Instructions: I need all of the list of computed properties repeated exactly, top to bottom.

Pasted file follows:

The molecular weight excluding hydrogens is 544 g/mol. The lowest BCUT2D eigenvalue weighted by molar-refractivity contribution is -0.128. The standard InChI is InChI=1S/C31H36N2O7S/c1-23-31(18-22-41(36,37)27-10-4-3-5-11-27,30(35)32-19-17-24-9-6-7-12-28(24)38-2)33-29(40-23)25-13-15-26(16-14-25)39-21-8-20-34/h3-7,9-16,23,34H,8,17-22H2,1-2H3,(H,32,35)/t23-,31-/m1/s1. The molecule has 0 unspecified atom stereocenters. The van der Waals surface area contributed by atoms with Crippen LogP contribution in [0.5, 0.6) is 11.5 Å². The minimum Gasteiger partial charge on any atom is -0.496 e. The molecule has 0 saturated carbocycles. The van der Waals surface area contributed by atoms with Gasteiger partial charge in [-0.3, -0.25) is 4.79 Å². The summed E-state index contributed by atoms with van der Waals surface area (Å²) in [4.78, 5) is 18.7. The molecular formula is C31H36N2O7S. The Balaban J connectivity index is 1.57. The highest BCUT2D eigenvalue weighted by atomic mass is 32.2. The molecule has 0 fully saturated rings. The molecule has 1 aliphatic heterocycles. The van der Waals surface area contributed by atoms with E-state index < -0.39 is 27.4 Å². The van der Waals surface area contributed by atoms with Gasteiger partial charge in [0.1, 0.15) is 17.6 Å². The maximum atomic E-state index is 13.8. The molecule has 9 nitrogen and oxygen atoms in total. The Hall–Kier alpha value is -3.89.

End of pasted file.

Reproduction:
The molecular weight excluding hydrogens is 544 g/mol. The lowest BCUT2D eigenvalue weighted by molar-refractivity contribution is -0.128. The standard InChI is InChI=1S/C31H36N2O7S/c1-23-31(18-22-41(36,37)27-10-4-3-5-11-27,30(35)32-19-17-24-9-6-7-12-28(24)38-2)33-29(40-23)25-13-15-26(16-14-25)39-21-8-20-34/h3-7,9-16,23,34H,8,17-22H2,1-2H3,(H,32,35)/t23-,31-/m1/s1. The molecule has 0 unspecified atom stereocenters. The van der Waals surface area contributed by atoms with Crippen LogP contribution in [0.5, 0.6) is 11.5 Å². The minimum Gasteiger partial charge on any atom is -0.496 e. The molecule has 0 saturated carbocycles. The van der Waals surface area contributed by atoms with Gasteiger partial charge in [-0.3, -0.25) is 4.79 Å². The summed E-state index contributed by atoms with van der Waals surface area (Å²) in [4.78, 5) is 18.7. The molecular formula is C31H36N2O7S. The Balaban J connectivity index is 1.57. The highest BCUT2D eigenvalue weighted by atomic mass is 32.2. The molecule has 0 fully saturated rings. The molecule has 1 aliphatic heterocycles. The van der Waals surface area contributed by atoms with E-state index < -0.39 is 27.4 Å². The van der Waals surface area contributed by atoms with Gasteiger partial charge in [0.1, 0.15) is 17.6 Å². The maximum atomic E-state index is 13.8. The molecule has 9 nitrogen and oxygen atoms in total. The Hall–Kier alpha value is -3.89.